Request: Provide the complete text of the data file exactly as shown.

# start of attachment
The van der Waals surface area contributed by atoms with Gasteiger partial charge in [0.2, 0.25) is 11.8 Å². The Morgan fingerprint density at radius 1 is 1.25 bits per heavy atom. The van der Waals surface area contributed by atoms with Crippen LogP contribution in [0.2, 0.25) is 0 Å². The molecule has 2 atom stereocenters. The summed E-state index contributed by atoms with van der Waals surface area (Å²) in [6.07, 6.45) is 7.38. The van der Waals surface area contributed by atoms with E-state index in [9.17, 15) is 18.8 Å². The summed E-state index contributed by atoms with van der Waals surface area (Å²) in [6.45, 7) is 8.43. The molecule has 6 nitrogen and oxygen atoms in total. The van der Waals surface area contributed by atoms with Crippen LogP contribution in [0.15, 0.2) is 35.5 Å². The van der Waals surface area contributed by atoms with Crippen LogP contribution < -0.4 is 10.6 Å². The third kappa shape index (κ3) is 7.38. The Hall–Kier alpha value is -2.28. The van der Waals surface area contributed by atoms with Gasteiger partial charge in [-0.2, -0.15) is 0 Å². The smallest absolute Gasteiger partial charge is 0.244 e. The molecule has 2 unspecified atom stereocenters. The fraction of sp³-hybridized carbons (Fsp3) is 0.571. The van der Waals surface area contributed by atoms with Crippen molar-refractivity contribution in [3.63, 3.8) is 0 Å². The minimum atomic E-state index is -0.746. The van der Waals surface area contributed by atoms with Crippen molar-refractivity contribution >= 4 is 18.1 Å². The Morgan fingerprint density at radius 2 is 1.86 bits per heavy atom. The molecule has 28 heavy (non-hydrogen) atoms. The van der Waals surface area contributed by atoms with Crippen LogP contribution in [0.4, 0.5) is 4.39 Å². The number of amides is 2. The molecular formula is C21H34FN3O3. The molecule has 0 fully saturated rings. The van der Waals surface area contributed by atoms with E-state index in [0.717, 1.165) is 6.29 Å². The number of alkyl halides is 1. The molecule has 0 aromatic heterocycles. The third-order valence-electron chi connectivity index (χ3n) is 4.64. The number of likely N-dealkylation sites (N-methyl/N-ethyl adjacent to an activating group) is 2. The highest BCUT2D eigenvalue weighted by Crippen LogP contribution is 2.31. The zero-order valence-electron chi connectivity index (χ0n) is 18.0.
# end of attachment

The van der Waals surface area contributed by atoms with Gasteiger partial charge in [0.2, 0.25) is 11.8 Å². The Morgan fingerprint density at radius 1 is 1.25 bits per heavy atom. The van der Waals surface area contributed by atoms with Crippen LogP contribution in [0.2, 0.25) is 0 Å². The molecule has 2 atom stereocenters. The summed E-state index contributed by atoms with van der Waals surface area (Å²) in [6.07, 6.45) is 7.38. The van der Waals surface area contributed by atoms with E-state index in [9.17, 15) is 18.8 Å². The summed E-state index contributed by atoms with van der Waals surface area (Å²) in [6.45, 7) is 8.43. The molecule has 6 nitrogen and oxygen atoms in total. The van der Waals surface area contributed by atoms with Crippen LogP contribution in [0.15, 0.2) is 35.5 Å². The van der Waals surface area contributed by atoms with Crippen LogP contribution < -0.4 is 10.6 Å². The third kappa shape index (κ3) is 7.38. The Hall–Kier alpha value is -2.28. The van der Waals surface area contributed by atoms with Gasteiger partial charge in [-0.2, -0.15) is 0 Å². The smallest absolute Gasteiger partial charge is 0.244 e. The molecule has 2 unspecified atom stereocenters. The fraction of sp³-hybridized carbons (Fsp3) is 0.571. The van der Waals surface area contributed by atoms with Crippen molar-refractivity contribution in [3.63, 3.8) is 0 Å². The minimum atomic E-state index is -0.746. The van der Waals surface area contributed by atoms with Crippen molar-refractivity contribution >= 4 is 18.1 Å². The Morgan fingerprint density at radius 2 is 1.86 bits per heavy atom. The molecule has 28 heavy (non-hydrogen) atoms. The van der Waals surface area contributed by atoms with Crippen LogP contribution in [0.4, 0.5) is 4.39 Å². The number of amides is 2. The molecular formula is C21H34FN3O3. The molecule has 0 fully saturated rings. The van der Waals surface area contributed by atoms with E-state index in [0.717, 1.165) is 6.29 Å². The number of alkyl halides is 1. The molecule has 0 aromatic heterocycles. The third-order valence-electron chi connectivity index (χ3n) is 4.64. The number of likely N-dealkylation sites (N-methyl/N-ethyl adjacent to an activating group) is 2. The highest BCUT2D eigenvalue weighted by Crippen LogP contribution is 2.31. The zero-order valence-electron chi connectivity index (χ0n) is 18.0.